In the late night of February 29th, 2024, Munther was spontaneously released from arbitrary detention with no explanation after three months in Ofer Prison, along with 40 additional administrative detainees. This occurred three days after HRDF-funded attorneys Adv. Riham Nassra and Adv. Michal Pomeranz filed a lengthy emergency petition to the Israeli Supreme Court on February 26th to contest the instance of administrative detention being deployed to imprison a peaceful human rights activist on the basis of preventing future political organizing. We hoped that if the petition was successful, it would also lay an important legal basis to advocate for the release of other HRDs wrongly incarcerated in administrative detention in the future. HRDF and Munther’s HRDF-funded lawyers suspect that the filing of the Supreme Court Petition three days prior (in addition to the several advocacy initiatives conducted on Munther’s behalf over past months) was a significant source of pressure that contributed to Munther being one of the 40 who were released. We also suspect that the Israeli state did not want to hear a case in the Supreme Court that might result in a decision that could affect their continuing rampant abuse of administrative detention. The administrative detention order against Munther was officially canceled in early March.

This week, Munther Amira spoke with Ha’aretz journalist Gideon Levy on his imprisonment and what he survived there, comparing the treatment as tantamount to the reports of torture coming out of Guantanamo Bay in the 2000s. Over his three months in detention, Munther lost 33 kilos (73 pounds) due to systemic food deprivation, and also disclosed instances of sexual abuse, routine beatings with truncheons, and being left shackled for days on end during which he was forced to go to the bathroom on himself. When one cellmate attempted suicide and his cellmates called the guards for medical help, the guards arrived only to beat them all for calling for help. In the words of Munther: “Mahmoud Darwish wrote that the prisoners are the source of hope of the Palestinian people. That is no longer true. It’s the first time that detainees are trying to commit suicide. The first time I felt that the door of the cell is the door of a grave. An Israeli prison is now a graveyard for the living.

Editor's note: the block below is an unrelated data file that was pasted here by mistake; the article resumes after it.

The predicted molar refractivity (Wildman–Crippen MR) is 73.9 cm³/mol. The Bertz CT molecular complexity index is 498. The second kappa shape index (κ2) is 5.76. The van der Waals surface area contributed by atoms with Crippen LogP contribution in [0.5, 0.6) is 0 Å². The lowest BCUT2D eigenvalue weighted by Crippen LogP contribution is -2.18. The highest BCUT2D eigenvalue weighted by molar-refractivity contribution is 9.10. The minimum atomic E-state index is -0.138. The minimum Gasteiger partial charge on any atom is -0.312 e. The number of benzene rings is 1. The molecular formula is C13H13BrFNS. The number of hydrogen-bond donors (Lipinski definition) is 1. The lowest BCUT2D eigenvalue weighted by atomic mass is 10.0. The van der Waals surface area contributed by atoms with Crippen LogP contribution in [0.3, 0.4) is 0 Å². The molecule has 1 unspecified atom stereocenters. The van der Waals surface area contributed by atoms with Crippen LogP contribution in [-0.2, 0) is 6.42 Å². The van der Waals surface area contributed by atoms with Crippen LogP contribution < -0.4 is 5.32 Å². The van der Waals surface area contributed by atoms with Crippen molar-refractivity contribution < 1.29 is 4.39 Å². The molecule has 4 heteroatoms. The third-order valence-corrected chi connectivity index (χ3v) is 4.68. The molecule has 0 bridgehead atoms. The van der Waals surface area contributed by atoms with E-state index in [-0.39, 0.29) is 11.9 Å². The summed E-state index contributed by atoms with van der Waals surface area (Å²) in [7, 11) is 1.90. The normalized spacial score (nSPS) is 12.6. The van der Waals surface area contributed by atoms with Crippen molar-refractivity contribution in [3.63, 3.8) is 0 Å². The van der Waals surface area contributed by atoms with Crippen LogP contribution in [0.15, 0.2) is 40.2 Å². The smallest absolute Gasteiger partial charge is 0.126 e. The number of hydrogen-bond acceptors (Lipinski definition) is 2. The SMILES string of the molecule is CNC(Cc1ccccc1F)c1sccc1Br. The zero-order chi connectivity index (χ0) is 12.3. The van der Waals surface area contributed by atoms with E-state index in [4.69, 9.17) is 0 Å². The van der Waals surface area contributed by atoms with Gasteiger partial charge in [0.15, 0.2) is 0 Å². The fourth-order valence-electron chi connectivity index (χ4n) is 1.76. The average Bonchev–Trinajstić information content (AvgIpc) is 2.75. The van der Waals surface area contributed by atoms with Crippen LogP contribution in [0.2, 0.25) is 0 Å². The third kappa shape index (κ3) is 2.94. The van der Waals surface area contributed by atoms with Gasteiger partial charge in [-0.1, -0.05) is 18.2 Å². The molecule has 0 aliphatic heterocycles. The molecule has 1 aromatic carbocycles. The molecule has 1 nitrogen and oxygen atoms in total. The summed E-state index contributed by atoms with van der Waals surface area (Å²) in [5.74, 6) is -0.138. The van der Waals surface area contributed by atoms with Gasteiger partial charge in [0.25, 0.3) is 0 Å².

Munther Amira, returning to Aida Refugee Camp in Bethlehem, the night of his spontaneous release from administrative detention on February 29th. Credit: Anonymous.

Ethnic Cleansing in the oPt

As many human rights organizations and public media have already reported, ethnic cleansing of Palestinian communities in Area C skyrocketed in the wake of October. B’tselem has documented 16 Palestinian communities that have been expelled since the outbreak of the war, due to the inability to withstand the extreme settler and military violence, and the fact that for several weeks after the war, Israeli HRDs were unable to provide “protective presence” in an organized manner in the West Bank.